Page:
“In a normal world, the 50th anniversary of Earth Day would see countless projects and initiatives launching to promote us all to make a change in our lives to impact the environment for the better. The current crisis, however, has changed the context. This year’s Earth Day took a different tone, and a different format online, with one of the largest and most globally unifying projects of the day borne out of New Zealand titled — Mate Act Now.”
In response to the 2019/20 Australian bushfires, and recontextualised by the global outbreak of COVID-19, https://mateactnow.com is a co-ordinated response of over 200 designers from some of the world’s top creative studios to drive climate action.
We know that a poster in itself can't affect change. It is people’s actions that will make a difference. So if the world’s reaction to COVID-19 dispels any doubt we have about our ability to act when needed, the question now is: do we have the willpower to act against this?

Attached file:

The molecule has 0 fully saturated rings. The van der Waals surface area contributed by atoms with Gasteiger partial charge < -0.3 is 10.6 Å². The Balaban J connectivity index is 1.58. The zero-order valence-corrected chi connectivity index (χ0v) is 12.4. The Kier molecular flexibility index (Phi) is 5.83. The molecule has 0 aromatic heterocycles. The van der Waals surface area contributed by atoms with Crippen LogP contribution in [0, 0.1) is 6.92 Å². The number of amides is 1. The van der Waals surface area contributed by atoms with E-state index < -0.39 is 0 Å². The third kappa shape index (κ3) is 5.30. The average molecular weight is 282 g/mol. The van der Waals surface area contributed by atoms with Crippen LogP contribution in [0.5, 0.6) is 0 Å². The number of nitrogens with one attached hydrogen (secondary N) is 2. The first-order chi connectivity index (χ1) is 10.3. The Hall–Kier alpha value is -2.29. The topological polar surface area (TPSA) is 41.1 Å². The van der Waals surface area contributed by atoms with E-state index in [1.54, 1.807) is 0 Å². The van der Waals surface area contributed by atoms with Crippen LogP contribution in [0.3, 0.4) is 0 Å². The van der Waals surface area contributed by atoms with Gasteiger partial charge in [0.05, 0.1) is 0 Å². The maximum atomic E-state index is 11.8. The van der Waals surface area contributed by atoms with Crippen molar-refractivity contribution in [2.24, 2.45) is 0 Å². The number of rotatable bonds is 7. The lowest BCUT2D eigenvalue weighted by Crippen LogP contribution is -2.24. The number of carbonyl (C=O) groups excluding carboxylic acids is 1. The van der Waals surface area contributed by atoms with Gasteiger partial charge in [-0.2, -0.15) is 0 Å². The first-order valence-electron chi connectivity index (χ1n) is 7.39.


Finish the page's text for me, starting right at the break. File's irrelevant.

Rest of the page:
Chris’s career has taken him from one side of the world to the other and back again.
Over the years, he’s taken underwater selfies to encourage people to swim more and created shadows of Giacometti's artworks to sell out exhibitions. He rebranded Christmas for one of New Zealand’s top magazines, and he may be the first person ever to get the design community to embrace Comic Sans (much to the dismay of all involved) to help fight cancer. His current passion project uses a “digital protest” to create awareness of the ongoing need for climate action.
He met his now wife while climbing Mt Kilimanjaro to raise money for the Christchurch Earthquake Appeal and, in 2006, spent a year of his life facing down his fears — by doing two things a week that took him out of his comfort zone. He’s run the London Marathon and appeared on ITV's Dinner date (to prove that Kiwi males can cook).
At the heart of all his work is an honest simplicity and a love for the craft. His ideas have been featured in everything from Mashable to Creative Review. His designs have graced the walls of the Mexican Museum of Design (MUMEDI) and the OFF Festival in Barcelona. He regularly writes, judges and talks (too much) about design.